As they started across the Golden Gate Tony said, “That dude with the tie-dye? I don’t want any trouble with him, you hear? Let him be the asshole he wants to be, let’s just not fuck around with him. We’ll get paid and get gone.”

Jesus thought about arguing, then thought better of it. Tony was of course right – whatever chip was on Shoulders’s shoulder, it didn’t need to be their problem. Still, it was hard for him to let go of his desire to stick up for his friend. This in itself puzzled Jesus. While he and Tony had been good pals in high school, they had both carried with them an attitude of “your mess, your problem.”

For that matter, he found being angry, like actually truly pissed off, to be a new thing. His usual response to someone who had got under his skin was to flip them off and walk away forever. The few times he’d been in a scrap had always been instigated by the other person – he’d defend himself when he had to but starting a fight was a foreign concept to Jesus. This was in fact one of the traits Charles appreciated about him – many of the jobs he had needed someone with just that kind of cool demeanor, almost impervious to anger.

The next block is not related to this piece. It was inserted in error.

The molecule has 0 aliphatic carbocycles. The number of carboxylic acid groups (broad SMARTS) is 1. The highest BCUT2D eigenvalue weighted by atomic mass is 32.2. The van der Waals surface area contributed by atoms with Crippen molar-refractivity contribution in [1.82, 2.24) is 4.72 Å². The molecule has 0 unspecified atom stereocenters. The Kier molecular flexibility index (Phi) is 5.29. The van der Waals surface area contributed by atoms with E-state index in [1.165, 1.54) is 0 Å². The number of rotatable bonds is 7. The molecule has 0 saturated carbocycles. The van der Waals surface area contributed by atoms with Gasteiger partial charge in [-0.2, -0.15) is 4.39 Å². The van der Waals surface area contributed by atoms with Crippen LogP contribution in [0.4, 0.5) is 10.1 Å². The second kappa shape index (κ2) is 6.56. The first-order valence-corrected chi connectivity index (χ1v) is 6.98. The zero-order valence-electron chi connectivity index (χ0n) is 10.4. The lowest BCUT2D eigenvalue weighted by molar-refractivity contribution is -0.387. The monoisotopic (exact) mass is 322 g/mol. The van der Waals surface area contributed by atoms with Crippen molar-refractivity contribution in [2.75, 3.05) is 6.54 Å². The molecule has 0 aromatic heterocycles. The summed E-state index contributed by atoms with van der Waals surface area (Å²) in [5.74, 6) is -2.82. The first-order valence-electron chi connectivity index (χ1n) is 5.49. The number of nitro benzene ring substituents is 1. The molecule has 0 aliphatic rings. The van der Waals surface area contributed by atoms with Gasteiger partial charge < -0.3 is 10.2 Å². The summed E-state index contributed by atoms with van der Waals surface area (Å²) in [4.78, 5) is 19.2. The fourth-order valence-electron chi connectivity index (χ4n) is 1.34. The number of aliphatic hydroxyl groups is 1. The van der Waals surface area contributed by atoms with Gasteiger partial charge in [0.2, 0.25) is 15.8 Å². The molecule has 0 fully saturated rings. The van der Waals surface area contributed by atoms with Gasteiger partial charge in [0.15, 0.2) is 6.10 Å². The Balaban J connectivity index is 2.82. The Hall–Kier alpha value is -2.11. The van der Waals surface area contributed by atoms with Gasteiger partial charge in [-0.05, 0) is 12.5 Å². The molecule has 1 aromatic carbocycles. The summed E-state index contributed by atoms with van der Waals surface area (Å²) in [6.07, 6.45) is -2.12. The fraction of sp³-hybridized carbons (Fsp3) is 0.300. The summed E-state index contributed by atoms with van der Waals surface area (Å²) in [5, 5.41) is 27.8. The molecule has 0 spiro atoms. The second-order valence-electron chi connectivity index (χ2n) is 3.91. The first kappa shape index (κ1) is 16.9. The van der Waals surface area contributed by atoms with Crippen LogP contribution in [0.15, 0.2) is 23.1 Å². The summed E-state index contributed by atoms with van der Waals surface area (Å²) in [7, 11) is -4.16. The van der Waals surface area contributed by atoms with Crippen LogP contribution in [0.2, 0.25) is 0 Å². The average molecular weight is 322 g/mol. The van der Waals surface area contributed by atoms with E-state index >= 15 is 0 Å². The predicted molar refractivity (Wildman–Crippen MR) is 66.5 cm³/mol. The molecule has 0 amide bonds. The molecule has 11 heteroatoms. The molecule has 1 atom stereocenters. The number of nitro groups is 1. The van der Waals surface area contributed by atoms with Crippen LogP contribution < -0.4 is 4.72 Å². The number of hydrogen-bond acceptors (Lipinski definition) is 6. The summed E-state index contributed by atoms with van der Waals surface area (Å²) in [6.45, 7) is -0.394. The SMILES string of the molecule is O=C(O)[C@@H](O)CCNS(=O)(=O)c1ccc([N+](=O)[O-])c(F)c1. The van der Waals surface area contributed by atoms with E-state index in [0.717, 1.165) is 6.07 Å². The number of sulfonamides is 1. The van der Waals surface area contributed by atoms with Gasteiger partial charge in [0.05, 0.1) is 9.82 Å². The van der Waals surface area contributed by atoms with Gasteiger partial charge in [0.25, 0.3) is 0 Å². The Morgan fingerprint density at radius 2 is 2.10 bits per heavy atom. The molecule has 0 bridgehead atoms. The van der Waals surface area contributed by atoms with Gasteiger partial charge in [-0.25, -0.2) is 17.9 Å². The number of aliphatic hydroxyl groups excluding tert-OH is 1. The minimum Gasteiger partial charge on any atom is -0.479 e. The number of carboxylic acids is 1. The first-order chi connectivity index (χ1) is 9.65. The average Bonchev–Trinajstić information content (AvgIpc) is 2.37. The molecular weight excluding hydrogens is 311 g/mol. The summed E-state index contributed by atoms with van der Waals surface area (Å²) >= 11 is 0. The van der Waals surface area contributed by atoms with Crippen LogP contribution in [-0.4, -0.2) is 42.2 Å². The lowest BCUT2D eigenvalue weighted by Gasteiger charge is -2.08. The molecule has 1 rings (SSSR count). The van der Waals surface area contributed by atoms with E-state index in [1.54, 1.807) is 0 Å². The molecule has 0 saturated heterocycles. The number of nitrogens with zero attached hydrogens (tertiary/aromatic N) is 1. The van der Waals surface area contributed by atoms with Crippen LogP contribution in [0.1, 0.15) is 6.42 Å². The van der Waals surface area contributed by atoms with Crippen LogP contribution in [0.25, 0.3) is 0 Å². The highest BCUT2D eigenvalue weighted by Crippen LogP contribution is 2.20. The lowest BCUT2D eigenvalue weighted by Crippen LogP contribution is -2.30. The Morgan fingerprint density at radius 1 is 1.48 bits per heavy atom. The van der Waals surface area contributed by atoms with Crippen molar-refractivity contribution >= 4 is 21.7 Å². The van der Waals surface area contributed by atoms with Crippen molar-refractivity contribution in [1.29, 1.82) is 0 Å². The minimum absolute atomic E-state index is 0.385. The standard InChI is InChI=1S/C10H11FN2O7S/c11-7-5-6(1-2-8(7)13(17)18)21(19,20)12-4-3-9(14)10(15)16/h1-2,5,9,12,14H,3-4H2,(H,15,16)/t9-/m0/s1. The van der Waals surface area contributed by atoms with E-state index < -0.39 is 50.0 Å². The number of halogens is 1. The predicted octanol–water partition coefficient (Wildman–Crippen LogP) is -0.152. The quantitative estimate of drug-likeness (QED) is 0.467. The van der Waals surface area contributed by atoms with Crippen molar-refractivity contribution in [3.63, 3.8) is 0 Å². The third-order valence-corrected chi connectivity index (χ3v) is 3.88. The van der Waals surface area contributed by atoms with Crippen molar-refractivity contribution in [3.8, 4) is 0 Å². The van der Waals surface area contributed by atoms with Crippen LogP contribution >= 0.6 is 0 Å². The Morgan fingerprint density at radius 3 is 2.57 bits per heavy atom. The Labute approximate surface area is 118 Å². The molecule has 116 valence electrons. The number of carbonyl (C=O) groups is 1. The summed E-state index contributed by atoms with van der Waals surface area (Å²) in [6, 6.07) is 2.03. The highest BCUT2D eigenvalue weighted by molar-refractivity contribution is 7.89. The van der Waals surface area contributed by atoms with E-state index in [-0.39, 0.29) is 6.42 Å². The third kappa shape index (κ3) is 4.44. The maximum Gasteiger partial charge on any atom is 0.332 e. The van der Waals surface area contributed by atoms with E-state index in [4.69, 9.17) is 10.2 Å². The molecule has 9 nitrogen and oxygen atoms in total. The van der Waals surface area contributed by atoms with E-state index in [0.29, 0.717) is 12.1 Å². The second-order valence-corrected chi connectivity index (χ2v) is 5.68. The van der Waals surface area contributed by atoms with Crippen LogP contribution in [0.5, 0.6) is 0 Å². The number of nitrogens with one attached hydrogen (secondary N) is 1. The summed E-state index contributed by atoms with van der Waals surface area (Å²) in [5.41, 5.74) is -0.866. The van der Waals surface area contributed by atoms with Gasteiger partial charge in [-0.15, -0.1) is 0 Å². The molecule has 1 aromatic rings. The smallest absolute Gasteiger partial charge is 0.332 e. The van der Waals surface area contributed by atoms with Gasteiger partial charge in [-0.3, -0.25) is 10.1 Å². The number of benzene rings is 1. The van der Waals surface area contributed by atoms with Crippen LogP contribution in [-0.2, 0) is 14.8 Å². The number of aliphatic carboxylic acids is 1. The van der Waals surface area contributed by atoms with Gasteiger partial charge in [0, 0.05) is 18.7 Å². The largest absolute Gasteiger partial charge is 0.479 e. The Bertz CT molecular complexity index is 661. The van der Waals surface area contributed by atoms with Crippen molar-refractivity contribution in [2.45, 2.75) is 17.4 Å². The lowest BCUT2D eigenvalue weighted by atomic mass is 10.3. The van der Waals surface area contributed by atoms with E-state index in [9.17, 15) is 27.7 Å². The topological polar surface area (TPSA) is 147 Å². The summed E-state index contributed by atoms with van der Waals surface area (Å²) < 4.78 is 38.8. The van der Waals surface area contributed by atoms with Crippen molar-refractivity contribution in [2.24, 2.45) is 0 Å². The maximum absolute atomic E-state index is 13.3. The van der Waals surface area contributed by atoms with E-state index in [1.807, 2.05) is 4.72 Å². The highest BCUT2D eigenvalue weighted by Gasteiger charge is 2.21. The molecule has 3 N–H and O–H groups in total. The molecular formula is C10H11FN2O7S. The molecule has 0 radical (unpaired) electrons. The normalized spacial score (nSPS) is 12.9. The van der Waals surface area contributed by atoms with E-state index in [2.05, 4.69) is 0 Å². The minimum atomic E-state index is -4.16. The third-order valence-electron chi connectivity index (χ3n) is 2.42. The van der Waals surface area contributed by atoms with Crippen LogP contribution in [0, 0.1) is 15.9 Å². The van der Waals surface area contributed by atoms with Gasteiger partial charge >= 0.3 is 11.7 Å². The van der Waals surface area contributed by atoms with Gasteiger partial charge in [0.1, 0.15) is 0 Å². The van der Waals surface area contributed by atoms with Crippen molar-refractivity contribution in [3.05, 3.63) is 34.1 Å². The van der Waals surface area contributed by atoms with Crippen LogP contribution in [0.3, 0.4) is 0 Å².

Jesus thought about the murder chamber in Moscow. He’d felt rage, complete rage, and said as much to the KGB officer. Sure, it was a dream and all, but the feeling was just as real. And in a way, he felt like his anger was liberating – rather than be passive and let the world roll over him come good or bad, he was actually staking a claim on something. Not that it did any good in Moscow.